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Friday, August 13th, 2004
What a wonderful conclusion to the summer dark sky viewing. My brother and daughter and I went up to a nice spot where there is just about 360 degree horizon. Unfortuneately, there was a great deal of moisture in thhe sky so the glow and haze was worse than I was hoping for this final sumer dark sky night.

Though the light pollution and clarity were not ideal, I managed to get my last 4 summer objects in Sagitarius and Ophiuchus.

Ophiuchus
M9 - Globular Cluster
Larger and more distinct stars than M19, this cluster required the 9mm eyepiece. It resolved a neucleus and a dozen outer stars for me on this night. Small, but very nice.

M19 - Globular Cluster
This object is very faint in the horizon as the summer is coming to an end. I found it in the 32mm, but it really took the 9 to begin to see the neucleus and any detail.

M107 - Globular Cluster
On this night, this globular is nearly invisible in my 32mm. Well, actually, it's prett dang invisible in general. I never got a good view of it. Simply too much light pollution. I tried a variety of eyepieces to distinguish any individual stars, but to no avail. It never became more than a faint fuzzy. Probably not too terribly different than Messier saw it.

Sagitarius
M75 - Globular Cluster
Wow, this was a tough find. Though I've gone after it many times, I have not successfully found it in the past because there are really no pointer stars to it that you can see from around here, and tonight is no exception. But I excercised the patience to star hop field by field to it. I found it! Very very small, Nearly all neucleus, I can definitely see why this one could be mistaken for a comet.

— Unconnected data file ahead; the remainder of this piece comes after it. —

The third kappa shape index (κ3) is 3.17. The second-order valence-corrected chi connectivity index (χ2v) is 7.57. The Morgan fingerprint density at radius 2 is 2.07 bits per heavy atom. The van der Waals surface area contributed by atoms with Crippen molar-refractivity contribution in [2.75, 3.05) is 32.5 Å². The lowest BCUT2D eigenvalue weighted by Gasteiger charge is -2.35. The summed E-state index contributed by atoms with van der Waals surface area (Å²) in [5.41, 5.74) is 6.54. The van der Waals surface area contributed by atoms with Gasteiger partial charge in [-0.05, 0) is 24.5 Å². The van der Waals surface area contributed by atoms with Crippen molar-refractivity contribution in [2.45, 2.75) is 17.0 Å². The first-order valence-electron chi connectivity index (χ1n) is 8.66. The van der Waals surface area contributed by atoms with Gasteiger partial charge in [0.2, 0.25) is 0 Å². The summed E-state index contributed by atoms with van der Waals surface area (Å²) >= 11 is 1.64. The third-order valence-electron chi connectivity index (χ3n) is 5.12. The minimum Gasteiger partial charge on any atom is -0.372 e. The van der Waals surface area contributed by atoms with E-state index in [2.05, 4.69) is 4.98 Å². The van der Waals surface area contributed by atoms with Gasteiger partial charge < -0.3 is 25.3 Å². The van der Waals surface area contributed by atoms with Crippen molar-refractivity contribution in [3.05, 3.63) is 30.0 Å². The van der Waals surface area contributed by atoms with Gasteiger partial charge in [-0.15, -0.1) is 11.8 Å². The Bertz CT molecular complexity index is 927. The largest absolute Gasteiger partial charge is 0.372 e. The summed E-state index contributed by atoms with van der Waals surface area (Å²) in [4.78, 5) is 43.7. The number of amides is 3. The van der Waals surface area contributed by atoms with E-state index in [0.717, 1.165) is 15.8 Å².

Later in the evening (around 2 am) Auriga rose. There are a few objects in Auriga that I need that are still on my Messier list so I thought I'd catch them while I was here.

Auriga
M36 - "Salt and Pepper Cluster" - Open Cluster
This cluster was much smaller than M38, and boasted far fewer stars. I was able to make out the pinwheel pattern at a bit higher resolution (97x). I was looking at it quite low on the horizon. Perhaps when it's higher in the sky I'll get a better look at it.

M37 - Open Cluster
Similar to M38, though it's hard to say which one had more brighter stars. They are both small in comparison to say, M39, and are more like a globular cluster except without a neucleus.

M38 - Open Cluster
A relatively large open cluster, though not very bright. A few dozon stars I suppose, but boy, this is not a significant cluster. It reminds me of some of the smaller, dimmer OCL objects I've seen.

Cepheus
NGC 6946 (Spiral Galaxy) & NGC 6939 (Open Cluster)
This group intrigues me because I can't see NGC 6946 from my backyard. It happens to be one that I have tried to find many times, but simply can't see it. In my 12" scope with the 32mm 2" wide field eyepiece, I can get both objects in the same view. But only in a pretty dark sky. It seems like in a very very dark sky like Indian Trail Spring, I may be able to see the arms on the galaxy.


All in all, it was a decent night. A trip an hour away from my house to a relatively dark spot with good horizon to catch my last summer Messiers.





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